WEDNESDAY, Aug. 30, 2017 (HealthDay News) — The majority of melanomas arise from new lesions rather than existing moles, according to a review published online Aug. 29 in the Journal of the American Academy of Dermatology.
Researchers conducted a review of 38 previously published medical studies involving 20,126 melanomas.
The findings showed that only 29.1 percent of the skin cancers started in moles patients already had, while 70.9 percent arose as new lesions on the skin.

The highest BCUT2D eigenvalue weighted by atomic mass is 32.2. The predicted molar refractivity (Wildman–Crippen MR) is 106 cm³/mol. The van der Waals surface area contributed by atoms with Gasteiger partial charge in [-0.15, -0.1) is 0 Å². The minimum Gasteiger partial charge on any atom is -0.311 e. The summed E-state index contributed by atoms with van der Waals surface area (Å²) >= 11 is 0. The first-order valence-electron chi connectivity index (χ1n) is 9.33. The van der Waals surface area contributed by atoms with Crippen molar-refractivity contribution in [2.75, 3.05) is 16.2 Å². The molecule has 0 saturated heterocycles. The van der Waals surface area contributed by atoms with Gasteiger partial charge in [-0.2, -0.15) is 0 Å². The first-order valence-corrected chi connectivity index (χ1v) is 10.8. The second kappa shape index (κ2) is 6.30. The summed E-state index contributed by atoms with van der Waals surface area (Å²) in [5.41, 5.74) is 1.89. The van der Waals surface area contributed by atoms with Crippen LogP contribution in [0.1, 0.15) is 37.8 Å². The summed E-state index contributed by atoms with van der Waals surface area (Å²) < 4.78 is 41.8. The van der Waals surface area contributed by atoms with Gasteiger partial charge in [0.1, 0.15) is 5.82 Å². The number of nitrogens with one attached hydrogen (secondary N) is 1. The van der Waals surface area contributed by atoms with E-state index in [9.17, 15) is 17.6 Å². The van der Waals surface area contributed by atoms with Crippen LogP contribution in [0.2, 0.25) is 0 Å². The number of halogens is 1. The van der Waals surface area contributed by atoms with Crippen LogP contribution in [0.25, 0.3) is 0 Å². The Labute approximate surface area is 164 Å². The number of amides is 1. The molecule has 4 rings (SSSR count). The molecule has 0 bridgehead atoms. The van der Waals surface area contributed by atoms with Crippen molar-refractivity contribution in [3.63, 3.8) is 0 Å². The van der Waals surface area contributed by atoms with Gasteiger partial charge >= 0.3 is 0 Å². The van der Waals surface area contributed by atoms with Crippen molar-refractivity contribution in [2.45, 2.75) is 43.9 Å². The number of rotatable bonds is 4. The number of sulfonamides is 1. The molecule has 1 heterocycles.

“In conclusion, in this systematic review and meta-analysis we found that less than one-third of melanomas were nevus-associated and that nevus-associated melanomas were less thick than de novo melanomas,” the authors write. “Among nevus-associated melanomas, we found no significant differences in the distribution of dysplastic and nondysplastic remnants.”
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